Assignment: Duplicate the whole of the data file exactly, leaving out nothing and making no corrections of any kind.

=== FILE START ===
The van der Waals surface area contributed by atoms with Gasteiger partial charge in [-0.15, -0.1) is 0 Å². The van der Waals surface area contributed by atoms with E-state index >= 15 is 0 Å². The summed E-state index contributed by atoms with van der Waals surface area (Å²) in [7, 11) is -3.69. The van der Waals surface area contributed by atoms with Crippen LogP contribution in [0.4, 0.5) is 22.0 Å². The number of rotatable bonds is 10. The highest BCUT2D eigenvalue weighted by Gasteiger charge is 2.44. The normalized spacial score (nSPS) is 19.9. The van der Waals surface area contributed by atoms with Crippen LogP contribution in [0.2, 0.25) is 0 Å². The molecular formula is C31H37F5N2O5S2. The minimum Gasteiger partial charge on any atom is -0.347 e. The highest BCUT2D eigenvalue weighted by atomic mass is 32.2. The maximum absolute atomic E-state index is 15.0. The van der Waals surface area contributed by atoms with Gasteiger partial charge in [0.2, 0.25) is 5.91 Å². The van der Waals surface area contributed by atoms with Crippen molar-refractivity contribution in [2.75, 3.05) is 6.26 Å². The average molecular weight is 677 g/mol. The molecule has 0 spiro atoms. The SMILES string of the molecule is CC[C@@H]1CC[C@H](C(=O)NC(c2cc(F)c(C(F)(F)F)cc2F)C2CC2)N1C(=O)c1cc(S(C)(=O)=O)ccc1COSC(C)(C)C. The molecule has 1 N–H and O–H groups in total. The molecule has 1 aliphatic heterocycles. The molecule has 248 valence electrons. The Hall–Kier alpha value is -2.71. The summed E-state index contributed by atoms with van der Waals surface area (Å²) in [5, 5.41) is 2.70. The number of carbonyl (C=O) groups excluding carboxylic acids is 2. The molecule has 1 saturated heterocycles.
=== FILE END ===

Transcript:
The van der Waals surface area contributed by atoms with Gasteiger partial charge in [-0.15, -0.1) is 0 Å². The van der Waals surface area contributed by atoms with E-state index >= 15 is 0 Å². The summed E-state index contributed by atoms with van der Waals surface area (Å²) in [7, 11) is -3.69. The van der Waals surface area contributed by atoms with Crippen LogP contribution in [0.4, 0.5) is 22.0 Å². The number of rotatable bonds is 10. The highest BCUT2D eigenvalue weighted by Gasteiger charge is 2.44. The normalized spacial score (nSPS) is 19.9. The van der Waals surface area contributed by atoms with Crippen LogP contribution in [0.2, 0.25) is 0 Å². The molecular formula is C31H37F5N2O5S2. The minimum Gasteiger partial charge on any atom is -0.347 e. The highest BCUT2D eigenvalue weighted by atomic mass is 32.2. The maximum absolute atomic E-state index is 15.0. The van der Waals surface area contributed by atoms with Gasteiger partial charge in [0.2, 0.25) is 5.91 Å². The van der Waals surface area contributed by atoms with Crippen molar-refractivity contribution in [2.75, 3.05) is 6.26 Å². The average molecular weight is 677 g/mol. The molecule has 0 spiro atoms. The SMILES string of the molecule is CC[C@@H]1CC[C@H](C(=O)NC(c2cc(F)c(C(F)(F)F)cc2F)C2CC2)N1C(=O)c1cc(S(C)(=O)=O)ccc1COSC(C)(C)C. The molecule has 1 N–H and O–H groups in total. The molecule has 1 aliphatic heterocycles. The molecule has 248 valence electrons. The Hall–Kier alpha value is -2.71. The summed E-state index contributed by atoms with van der Waals surface area (Å²) in [5, 5.41) is 2.70. The number of carbonyl (C=O) groups excluding carboxylic acids is 2. The molecule has 1 saturated heterocycles.